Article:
Meanwhile, among Real fans, the euphoria is growing. They are unbeaten since Xabi Alonso returned, Cristiano Ronaldo has finally won the Ballon d'Or, youth teamer Jesé is pushing for a place in the side with talent and temperament while Luka Modric is emerging as arguably the outstanding midfielder in the league. They have now gone six games without conceding, too, and Raphael Varane is nearing full fitness. The 5-0 victory over Betis was also a glimpse of their depth of talent: five goals, five different scorers.
The performances have not always been as good as the stats suggests and that run of clean sheets needs to be contextualised: Betis, Espanyol and Celta in the league, Espanyol and Osasuna in the Copa del Rey. Celta, in particular, departed the Bernabéu wondering how they didn’t score. But there is a security and a confidence about Madrid now that is partly born of getting a second opportunity. From five points behind and virtually out of it to just one and maybe even favourites in barely a week.
There are 18 games left and it could barely be more balanced. Barcelona must go to Madrid, Madrid must go to Atlético and Atlético must go to Barcelona. When it comes to the final few weeks, Madrid's run-in looks the easiest but what position will they be in when those games come around?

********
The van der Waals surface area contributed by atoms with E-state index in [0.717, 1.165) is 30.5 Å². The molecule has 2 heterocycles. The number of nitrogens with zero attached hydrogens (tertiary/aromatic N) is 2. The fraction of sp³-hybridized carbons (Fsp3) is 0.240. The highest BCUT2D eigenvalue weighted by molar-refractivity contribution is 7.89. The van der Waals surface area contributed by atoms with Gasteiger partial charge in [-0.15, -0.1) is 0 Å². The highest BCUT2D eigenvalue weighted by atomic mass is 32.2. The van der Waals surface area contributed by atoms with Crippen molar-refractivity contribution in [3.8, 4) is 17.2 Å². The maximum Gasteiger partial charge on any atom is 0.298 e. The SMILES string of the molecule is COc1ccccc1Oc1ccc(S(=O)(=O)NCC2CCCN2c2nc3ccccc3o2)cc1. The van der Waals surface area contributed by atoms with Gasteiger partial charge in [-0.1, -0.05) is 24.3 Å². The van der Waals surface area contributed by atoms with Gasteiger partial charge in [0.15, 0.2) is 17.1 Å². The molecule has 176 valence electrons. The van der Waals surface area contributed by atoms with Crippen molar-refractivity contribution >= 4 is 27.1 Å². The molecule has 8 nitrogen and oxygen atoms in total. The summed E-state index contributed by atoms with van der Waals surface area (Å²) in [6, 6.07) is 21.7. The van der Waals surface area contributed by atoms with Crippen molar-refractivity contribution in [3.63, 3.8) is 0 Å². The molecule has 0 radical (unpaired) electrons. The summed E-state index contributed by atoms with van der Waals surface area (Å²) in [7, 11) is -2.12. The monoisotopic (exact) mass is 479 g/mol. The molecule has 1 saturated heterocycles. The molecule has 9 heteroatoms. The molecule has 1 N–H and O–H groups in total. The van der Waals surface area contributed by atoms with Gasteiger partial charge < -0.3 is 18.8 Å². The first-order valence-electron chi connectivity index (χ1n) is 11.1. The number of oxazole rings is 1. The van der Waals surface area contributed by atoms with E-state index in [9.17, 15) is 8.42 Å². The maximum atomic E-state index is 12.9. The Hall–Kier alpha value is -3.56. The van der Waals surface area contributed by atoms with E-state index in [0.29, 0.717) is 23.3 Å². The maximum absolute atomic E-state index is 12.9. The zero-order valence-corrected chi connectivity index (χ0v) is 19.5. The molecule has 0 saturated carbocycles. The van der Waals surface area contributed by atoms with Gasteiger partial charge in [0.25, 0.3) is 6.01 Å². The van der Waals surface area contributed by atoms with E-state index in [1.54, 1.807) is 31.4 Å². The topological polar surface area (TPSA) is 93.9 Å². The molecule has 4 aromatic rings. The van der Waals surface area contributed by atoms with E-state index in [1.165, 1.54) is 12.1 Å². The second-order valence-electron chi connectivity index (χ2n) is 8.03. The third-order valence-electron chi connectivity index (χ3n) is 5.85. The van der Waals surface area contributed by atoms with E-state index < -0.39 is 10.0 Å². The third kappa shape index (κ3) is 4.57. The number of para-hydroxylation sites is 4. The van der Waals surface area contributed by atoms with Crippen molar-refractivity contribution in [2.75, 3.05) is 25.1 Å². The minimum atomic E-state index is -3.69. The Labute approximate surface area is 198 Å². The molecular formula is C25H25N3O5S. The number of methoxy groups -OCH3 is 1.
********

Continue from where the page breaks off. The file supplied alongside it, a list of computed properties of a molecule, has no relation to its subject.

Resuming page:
Predicting where points will be won and lost is fraught with risk but some games really stick out, with Sevilla, Real Sociedad and Athletic Bilbao likely to play a big part:
Week 22: Madrid at Athletic Bilbao. Week 23: Barcelona at Sevilla, Villarreal at Madrid. Week 25: Atlético at Real Sociedad. And week 26: Atlético Madrid versus Real Madrid.
Then there's the small matter of Real Madrid vs. Barcelona in Week 29, followed by more intrigue. Week 30: Madrid at Sevilla. Week 31: Atlético at Athletic. Week 32: Atlético vs. Villarreal and Madrid at Sevilla. Week 34: Barcelona vs. Athletic. Week 35: Villarreal-Barcelona and Valencia-Atlético.
And then, on the final day of the season: Barcelona against Atlético.
First, a mischievous question: What if those two, Madrid's great rivals, go into the final minutes of the final match of the season drawing and knowing that a draw between them gives Real Madrid the title? More to the point, what if the prize is still shining before both of them? It is possible. And that is the most extraordinary thing of all.
It has been a decade since a team not named Real or Barcelona won the league. Valencia were the last "other" winners. You have to go back seven years to the most recent time anyone else was a genuine candidate, when Sevilla were agonisingly close in 2006-07.
Since then, the gap has gotten only wider. For the past five years the distance between the team in third and the title winners has been 24, 29, 25, 28 and 17 points. Atlético have done something astonishing in an era defined by huge economic inequality, something that their manager insisted was impossible: They have made themselves contenders and given us the most exciting, tense and demanding title race in years.